Burrumbuttock Squirrel glider LAMP project

Connecting communities and conservation through long-term on-ground projects

Burrumbuttock Squirrel glider LAMP project

Connecting communities and conservation through long-term on-ground projects

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The issue

Squirrel gliders (Petaurus norfolcensis) are an icon species in the Burrumbuttock area in southern NSW. While this glider has a wide distribution, it is considered rare throughout most of its range as it has specific habitat requirements. The loss of high-quality habitat has led to Squirrel gliders being listed as Vulnerable under the NSW Threatened Species Conservation Act. They are likely to become endangered unless proactive conservation on-ground interventions are carried out.  West Hume Landcare and the local community has been driving revegetation work on farms, crown land and roadsides to provide habitat for gliders for over 25 years. They are keen to ensure this threatened species survives well into the future by recreating the right habitat for gliders to thrive.

The solution

During 2014 a Local Area Management Plan (LAMP) was developed to cover a 10km radius of Burrumbuttock and a multi-agency/community steering committee was established.  A LAMP is essentially a map that shows what on-ground vegetation protection and/or replacement planting work needs to be done to ensure the viability of the local Squirrel glider population.  Because the works cross property boundaries, the landholders and local Council must be willing to participate in creating and maintaining a glider friendly landscape.  The goal of the Burrumbuttock Squirrel Glider LAMP is to double the existing population of Squirrel gliders through community action.  The on-ground works component of the plan is currently being delivered by Petaurus Education Group Inc in partnership with West Hume Landcare, Wirraminna Environmental Education Centre, NSW Office of Environment & Heritage, Murray Local Land Services and Greater Hume Shire with funding from the Australian Government’s National Landcare Program, and Catchment Action NSW and NSW Environment Trust.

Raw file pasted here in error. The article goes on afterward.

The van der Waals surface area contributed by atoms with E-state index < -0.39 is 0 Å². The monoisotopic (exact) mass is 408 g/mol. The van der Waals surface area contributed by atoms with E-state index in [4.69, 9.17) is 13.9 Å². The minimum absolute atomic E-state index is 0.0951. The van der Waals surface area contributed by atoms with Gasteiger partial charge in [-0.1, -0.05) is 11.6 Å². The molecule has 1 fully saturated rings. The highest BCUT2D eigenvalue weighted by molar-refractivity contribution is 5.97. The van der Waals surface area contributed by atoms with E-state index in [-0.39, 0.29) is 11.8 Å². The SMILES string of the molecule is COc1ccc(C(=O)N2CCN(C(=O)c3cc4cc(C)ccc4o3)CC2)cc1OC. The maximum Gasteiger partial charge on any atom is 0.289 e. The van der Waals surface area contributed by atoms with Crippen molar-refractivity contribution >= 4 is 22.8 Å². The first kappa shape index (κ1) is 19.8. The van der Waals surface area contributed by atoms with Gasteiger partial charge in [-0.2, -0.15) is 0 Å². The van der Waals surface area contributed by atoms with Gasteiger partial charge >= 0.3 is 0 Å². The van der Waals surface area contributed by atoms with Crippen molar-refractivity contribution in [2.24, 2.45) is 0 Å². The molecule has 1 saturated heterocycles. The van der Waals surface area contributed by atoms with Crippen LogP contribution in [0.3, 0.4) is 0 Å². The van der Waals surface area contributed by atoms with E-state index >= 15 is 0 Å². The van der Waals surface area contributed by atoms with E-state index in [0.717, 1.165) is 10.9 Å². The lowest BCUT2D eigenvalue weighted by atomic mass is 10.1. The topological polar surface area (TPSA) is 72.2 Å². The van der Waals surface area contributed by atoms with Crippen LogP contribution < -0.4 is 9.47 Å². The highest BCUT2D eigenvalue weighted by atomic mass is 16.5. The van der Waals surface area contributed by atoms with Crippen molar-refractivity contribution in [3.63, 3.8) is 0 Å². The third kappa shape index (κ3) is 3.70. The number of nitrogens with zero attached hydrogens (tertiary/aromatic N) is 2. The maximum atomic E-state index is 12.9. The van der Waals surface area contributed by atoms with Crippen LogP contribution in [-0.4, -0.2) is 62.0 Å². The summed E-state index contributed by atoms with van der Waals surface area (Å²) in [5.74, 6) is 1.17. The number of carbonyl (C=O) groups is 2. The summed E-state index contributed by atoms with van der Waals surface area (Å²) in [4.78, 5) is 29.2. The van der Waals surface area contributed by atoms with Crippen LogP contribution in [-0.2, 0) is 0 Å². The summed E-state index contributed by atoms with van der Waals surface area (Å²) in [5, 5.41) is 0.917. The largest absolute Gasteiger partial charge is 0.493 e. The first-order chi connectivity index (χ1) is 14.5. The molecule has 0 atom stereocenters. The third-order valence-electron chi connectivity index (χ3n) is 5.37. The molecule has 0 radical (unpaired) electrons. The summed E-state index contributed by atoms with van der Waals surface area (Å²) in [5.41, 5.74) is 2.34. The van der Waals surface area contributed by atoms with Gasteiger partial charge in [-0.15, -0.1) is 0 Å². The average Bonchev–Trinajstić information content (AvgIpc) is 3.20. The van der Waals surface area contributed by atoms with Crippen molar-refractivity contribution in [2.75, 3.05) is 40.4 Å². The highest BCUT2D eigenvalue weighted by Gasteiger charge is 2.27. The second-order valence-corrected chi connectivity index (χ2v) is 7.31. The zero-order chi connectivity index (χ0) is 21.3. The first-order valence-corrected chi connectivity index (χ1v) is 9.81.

The impact

So far, this LAMP has planted over 27,600 new plants, installed 35km of stock-proof fencing around 98 hectares of existing and new vegetation, replaced 2.5km of barbed-wire with plain wire in high risk areas where gliders can easily get tangled and die; installed nest boxes in habitat where trees are less than 150 years old and lack suitable hollows; and added 433 individual trees with stock-proof tree guards to create “stepping stones” between large old trees and habitat patches that are too far apart for gliders to safely move between across 33 separate properties.  There will be more to come in the next two years.  The new plantings will improve connectivity between habitats across the landscape by creating corridors of trees and shrubs, increasing the size of existing patches of remnant vegetation, improve food availability and variety, and provide safe passage for Squirrel gliders to travel, breed and survive. 

The success of this project and the response from those who have been involved has been incredibly positive.    Squirrel glider photo: Peter Merritt

Key facts

  • 2015-2018 outworks; 33 property agreements;
  • 27,600 new plants, 35km new fencing
  • 98 hectares protected vegetation
  • 433 individual trees with stock-proof tree guards

Project Partners